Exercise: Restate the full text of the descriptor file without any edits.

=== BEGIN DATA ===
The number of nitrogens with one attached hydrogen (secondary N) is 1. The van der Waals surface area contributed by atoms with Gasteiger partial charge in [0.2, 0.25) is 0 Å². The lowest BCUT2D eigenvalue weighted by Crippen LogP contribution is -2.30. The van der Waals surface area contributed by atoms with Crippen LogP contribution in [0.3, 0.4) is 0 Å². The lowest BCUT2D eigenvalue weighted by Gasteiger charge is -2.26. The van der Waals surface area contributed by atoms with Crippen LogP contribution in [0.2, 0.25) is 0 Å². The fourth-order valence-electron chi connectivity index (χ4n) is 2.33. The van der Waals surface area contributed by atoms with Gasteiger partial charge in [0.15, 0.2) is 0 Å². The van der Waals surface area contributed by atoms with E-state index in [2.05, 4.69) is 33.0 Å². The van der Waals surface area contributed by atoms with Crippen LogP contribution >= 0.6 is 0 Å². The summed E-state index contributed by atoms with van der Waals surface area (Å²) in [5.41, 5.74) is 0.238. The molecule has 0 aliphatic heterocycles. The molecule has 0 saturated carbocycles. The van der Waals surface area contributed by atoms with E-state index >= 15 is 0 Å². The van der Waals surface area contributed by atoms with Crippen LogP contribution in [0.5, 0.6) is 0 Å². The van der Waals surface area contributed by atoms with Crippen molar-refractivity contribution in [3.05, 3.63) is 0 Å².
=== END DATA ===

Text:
The number of nitrogens with one attached hydrogen (secondary N) is 1. The van der Waals surface area contributed by atoms with Gasteiger partial charge in [0.2, 0.25) is 0 Å². The lowest BCUT2D eigenvalue weighted by Crippen LogP contribution is -2.30. The van der Waals surface area contributed by atoms with Crippen LogP contribution in [0.3, 0.4) is 0 Å². The lowest BCUT2D eigenvalue weighted by Gasteiger charge is -2.26. The van der Waals surface area contributed by atoms with Crippen LogP contribution in [0.2, 0.25) is 0 Å². The fourth-order valence-electron chi connectivity index (χ4n) is 2.33. The van der Waals surface area contributed by atoms with Gasteiger partial charge in [0.15, 0.2) is 0 Å². The van der Waals surface area contributed by atoms with E-state index in [2.05, 4.69) is 33.0 Å². The van der Waals surface area contributed by atoms with Crippen LogP contribution >= 0.6 is 0 Å². The summed E-state index contributed by atoms with van der Waals surface area (Å²) in [5.41, 5.74) is 0.238. The molecule has 0 aliphatic heterocycles. The molecule has 0 saturated carbocycles. The van der Waals surface area contributed by atoms with E-state index >= 15 is 0 Å². The van der Waals surface area contributed by atoms with Crippen LogP contribution in [0.5, 0.6) is 0 Å². The van der Waals surface area contributed by atoms with Crippen molar-refractivity contribution in [3.05, 3.63) is 0 Å².